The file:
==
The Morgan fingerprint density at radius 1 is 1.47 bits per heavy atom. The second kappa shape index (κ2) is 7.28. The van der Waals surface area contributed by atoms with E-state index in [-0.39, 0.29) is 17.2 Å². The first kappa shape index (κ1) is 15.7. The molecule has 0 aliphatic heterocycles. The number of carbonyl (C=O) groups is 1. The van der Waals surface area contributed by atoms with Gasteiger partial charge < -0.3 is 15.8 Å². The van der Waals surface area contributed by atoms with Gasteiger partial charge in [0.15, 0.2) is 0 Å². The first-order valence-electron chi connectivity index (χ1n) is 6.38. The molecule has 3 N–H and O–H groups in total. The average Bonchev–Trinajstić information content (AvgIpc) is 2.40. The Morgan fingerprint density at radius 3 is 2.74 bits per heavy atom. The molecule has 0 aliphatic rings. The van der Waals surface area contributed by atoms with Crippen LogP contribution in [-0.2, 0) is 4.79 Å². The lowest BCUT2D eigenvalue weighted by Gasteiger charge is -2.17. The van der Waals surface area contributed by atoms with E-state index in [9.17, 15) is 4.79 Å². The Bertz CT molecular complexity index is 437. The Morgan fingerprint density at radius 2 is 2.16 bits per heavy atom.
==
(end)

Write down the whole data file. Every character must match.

The Morgan fingerprint density at radius 1 is 1.47 bits per heavy atom. The second kappa shape index (κ2) is 7.28. The van der Waals surface area contributed by atoms with E-state index in [-0.39, 0.29) is 17.2 Å². The first kappa shape index (κ1) is 15.7. The molecule has 0 aliphatic heterocycles. The number of carbonyl (C=O) groups is 1. The van der Waals surface area contributed by atoms with Gasteiger partial charge < -0.3 is 15.8 Å². The van der Waals surface area contributed by atoms with Gasteiger partial charge in [0.15, 0.2) is 0 Å². The first-order valence-electron chi connectivity index (χ1n) is 6.38. The molecule has 3 N–H and O–H groups in total. The average Bonchev–Trinajstić information content (AvgIpc) is 2.40. The Morgan fingerprint density at radius 3 is 2.74 bits per heavy atom. The molecule has 0 aliphatic rings. The van der Waals surface area contributed by atoms with Crippen LogP contribution in [-0.2, 0) is 4.79 Å². The lowest BCUT2D eigenvalue weighted by Gasteiger charge is -2.17. The van der Waals surface area contributed by atoms with E-state index in [9.17, 15) is 4.79 Å². The Bertz CT molecular complexity index is 437. The Morgan fingerprint density at radius 2 is 2.16 bits per heavy atom.